When most people first learn to drive, they tend to be extremely cautious, scanning the road continuously and never letting go of the wheel. More experienced drivers are usually less nervous, having developed a better understanding of road conditions and driving technique. Whether you just got your license or have spent years on the road, distraction continues to present a large risk. There are three main categories of distraction. Being aware of them can help you develop strategies that reduce the likelihood of a distraction leading to an accident.
It is estimated that distractions cause upwards of 400,000 car accidents every year because of a driver who is distracted. In many of these cases, injuries and fatalities result, and in all of these cases, the collision was likely avoidable. This is why it is of the utmost importance that drivers identify and eliminate any distractions that may compromise their ability to drive safely. There are three major categories of distraction-visual, manual and cognitive-and these four tips will help you avoid falling prey to all of them.
Everyone has heard about distracted driving. An Erie Insurance survey found that one-third of drivers admit to texting while driving and three-quarters have witnessed it, and other studies show similar or even higher numbers. Other forms of distracted driving include talking on the phone, eating, combing hair, talking to passengers, and almost everything else you can (and can't) imagine.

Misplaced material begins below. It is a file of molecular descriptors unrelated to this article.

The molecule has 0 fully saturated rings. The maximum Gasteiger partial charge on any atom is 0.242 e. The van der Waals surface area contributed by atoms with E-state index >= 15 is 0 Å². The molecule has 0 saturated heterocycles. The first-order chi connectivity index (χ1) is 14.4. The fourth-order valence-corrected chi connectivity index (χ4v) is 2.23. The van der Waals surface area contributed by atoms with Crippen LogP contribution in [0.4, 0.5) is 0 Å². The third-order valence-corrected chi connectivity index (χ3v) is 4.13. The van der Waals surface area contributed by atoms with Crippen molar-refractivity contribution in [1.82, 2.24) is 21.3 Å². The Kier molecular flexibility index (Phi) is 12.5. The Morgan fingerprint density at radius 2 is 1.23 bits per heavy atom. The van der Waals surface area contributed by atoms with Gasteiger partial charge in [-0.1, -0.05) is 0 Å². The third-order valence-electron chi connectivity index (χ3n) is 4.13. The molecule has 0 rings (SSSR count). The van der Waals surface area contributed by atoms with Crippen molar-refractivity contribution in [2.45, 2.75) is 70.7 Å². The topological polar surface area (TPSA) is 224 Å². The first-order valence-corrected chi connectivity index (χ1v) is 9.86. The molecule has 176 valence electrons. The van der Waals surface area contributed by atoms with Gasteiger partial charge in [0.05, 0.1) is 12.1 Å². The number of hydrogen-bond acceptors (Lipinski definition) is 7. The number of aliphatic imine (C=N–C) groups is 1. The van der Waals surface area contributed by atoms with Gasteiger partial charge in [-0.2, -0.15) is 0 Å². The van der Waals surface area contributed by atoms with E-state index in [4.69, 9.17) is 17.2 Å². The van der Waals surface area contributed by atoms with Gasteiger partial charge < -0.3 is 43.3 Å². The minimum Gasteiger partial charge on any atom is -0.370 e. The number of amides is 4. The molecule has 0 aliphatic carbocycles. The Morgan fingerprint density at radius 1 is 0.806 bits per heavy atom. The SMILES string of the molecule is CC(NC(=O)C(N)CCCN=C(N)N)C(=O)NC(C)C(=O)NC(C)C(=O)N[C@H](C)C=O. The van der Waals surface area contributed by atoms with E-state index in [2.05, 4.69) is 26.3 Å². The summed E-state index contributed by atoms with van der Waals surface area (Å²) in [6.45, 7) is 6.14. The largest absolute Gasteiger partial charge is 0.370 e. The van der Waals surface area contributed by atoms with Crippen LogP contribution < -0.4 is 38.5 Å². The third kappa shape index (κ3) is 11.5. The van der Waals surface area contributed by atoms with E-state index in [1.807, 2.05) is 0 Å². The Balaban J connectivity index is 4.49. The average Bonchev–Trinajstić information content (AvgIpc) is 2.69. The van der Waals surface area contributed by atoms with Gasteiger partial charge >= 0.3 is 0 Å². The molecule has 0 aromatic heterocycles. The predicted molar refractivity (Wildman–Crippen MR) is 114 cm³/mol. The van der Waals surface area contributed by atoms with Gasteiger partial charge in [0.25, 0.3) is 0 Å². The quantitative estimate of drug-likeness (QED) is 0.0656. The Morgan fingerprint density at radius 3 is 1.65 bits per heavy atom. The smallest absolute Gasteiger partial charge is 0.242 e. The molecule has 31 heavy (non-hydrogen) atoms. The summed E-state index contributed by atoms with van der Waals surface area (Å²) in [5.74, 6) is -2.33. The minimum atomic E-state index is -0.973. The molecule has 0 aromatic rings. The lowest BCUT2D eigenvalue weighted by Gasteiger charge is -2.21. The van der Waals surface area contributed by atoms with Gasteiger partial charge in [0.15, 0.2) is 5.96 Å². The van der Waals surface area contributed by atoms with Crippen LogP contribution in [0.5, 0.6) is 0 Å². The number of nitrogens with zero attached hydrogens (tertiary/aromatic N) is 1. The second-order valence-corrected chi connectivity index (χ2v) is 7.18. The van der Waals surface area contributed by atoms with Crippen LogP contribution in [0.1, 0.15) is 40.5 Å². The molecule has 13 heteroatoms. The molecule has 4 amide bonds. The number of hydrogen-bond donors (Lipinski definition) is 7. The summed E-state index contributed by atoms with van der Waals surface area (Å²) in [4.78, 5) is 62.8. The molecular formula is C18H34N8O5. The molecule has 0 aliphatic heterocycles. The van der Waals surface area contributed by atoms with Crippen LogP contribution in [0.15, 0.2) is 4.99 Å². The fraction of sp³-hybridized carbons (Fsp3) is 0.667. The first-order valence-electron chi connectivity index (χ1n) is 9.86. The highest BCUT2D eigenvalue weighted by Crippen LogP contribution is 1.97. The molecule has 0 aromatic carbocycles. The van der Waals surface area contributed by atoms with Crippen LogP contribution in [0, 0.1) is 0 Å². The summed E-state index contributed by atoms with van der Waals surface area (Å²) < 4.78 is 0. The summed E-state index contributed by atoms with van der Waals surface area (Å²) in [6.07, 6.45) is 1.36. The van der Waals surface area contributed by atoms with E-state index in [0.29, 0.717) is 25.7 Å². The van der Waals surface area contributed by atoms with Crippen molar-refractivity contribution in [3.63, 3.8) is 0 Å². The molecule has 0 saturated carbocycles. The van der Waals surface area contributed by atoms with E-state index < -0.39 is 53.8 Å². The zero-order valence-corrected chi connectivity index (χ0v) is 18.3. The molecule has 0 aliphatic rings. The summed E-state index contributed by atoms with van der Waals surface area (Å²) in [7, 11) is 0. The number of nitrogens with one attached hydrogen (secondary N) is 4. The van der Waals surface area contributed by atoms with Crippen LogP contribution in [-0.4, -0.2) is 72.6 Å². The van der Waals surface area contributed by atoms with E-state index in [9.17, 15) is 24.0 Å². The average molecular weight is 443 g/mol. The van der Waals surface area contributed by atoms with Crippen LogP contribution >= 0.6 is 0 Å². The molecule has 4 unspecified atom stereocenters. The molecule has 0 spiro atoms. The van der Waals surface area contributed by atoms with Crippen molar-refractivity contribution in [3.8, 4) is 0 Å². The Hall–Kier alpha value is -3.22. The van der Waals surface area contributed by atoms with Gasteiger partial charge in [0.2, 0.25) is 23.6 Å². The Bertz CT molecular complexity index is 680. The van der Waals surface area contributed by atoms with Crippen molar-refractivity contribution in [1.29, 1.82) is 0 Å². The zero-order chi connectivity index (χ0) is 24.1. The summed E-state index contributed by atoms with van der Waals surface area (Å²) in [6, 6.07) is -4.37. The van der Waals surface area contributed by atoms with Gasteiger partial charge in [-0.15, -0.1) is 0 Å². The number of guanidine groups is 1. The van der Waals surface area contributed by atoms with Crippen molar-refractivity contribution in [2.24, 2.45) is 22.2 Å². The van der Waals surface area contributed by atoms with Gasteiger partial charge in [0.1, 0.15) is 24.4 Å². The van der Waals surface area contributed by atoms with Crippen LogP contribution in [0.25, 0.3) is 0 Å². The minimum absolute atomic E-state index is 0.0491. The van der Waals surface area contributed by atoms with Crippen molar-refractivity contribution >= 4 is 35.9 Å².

Many Louisiana drivers know that using a cell phone or other device while driving can be very dangerous. In fact, the National Highway Traffic Safety Administration recommended that drivers take their eyes off the road for no more than two seconds. However, it was noted that a vehicle that was traveling at highway speeds could travel approximately 200 feet in the time it takes for a driver to glance at their phone for two seconds.
On April 13, the Louisiana Highway Safety Commission issued a public statement about distracted driving to remind everyone that April is Distracted Driving Awareness Month. During the month of April, highway safety officials in Louisiana make a concerted effort to cut down on distracted driving accidents by warning drivers about the risks of using a cell phone while they are behind the wheel.
Many people in Louisiana immediately think of texting while driving when they think about distracted driving, but it can be anything that takes someone's eyes off the road, hands off the wheel or mind off of driving. Thinks like eating, putting on makeup or changing the radio station while behind the wheel can all be considered distracted driving. However, the reason that so many people associate texting with distracted driving is because texting includes all three types of distractions.
Everyone has seen someone doing it or done it themselves at one point or another. You get that notification on your phone while driving and glance over at it to see what it was. Or even worse, you pick it up and answer the text or email, all the while casting quick glances at the road to make sure you’re still in your lane.